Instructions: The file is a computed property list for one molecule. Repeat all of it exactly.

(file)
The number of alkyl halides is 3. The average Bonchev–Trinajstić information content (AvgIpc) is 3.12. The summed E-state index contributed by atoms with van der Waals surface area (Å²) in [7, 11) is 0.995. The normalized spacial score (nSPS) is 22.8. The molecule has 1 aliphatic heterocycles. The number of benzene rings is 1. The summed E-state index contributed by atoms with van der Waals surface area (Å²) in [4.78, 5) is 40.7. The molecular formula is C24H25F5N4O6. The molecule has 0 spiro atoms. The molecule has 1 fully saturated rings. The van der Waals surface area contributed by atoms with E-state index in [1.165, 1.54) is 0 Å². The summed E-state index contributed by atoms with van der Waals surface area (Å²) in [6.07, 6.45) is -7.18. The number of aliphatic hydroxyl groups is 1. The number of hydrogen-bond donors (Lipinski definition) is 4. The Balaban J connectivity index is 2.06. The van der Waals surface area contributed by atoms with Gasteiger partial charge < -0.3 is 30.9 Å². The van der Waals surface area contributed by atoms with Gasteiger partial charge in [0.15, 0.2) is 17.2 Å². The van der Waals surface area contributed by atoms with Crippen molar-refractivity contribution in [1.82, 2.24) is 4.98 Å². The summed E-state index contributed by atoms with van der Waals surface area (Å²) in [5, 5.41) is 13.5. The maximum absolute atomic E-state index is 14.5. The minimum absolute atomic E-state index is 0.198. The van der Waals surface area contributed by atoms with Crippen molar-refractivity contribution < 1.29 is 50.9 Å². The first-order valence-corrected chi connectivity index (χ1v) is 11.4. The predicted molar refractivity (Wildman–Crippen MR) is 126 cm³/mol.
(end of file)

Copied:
The number of alkyl halides is 3. The average Bonchev–Trinajstić information content (AvgIpc) is 3.12. The summed E-state index contributed by atoms with van der Waals surface area (Å²) in [7, 11) is 0.995. The normalized spacial score (nSPS) is 22.8. The molecule has 1 aliphatic heterocycles. The number of benzene rings is 1. The summed E-state index contributed by atoms with van der Waals surface area (Å²) in [4.78, 5) is 40.7. The molecular formula is C24H25F5N4O6. The molecule has 0 spiro atoms. The molecule has 1 fully saturated rings. The van der Waals surface area contributed by atoms with E-state index in [1.165, 1.54) is 0 Å². The summed E-state index contributed by atoms with van der Waals surface area (Å²) in [6.07, 6.45) is -7.18. The number of aliphatic hydroxyl groups is 1. The number of hydrogen-bond donors (Lipinski definition) is 4. The Balaban J connectivity index is 2.06. The van der Waals surface area contributed by atoms with Gasteiger partial charge < -0.3 is 30.9 Å². The van der Waals surface area contributed by atoms with Gasteiger partial charge in [0.15, 0.2) is 17.2 Å². The van der Waals surface area contributed by atoms with Crippen molar-refractivity contribution in [1.82, 2.24) is 4.98 Å². The summed E-state index contributed by atoms with van der Waals surface area (Å²) in [5, 5.41) is 13.5. The maximum absolute atomic E-state index is 14.5. The minimum absolute atomic E-state index is 0.198. The van der Waals surface area contributed by atoms with Crippen molar-refractivity contribution < 1.29 is 50.9 Å². The first-order valence-corrected chi connectivity index (χ1v) is 11.4. The predicted molar refractivity (Wildman–Crippen MR) is 126 cm³/mol.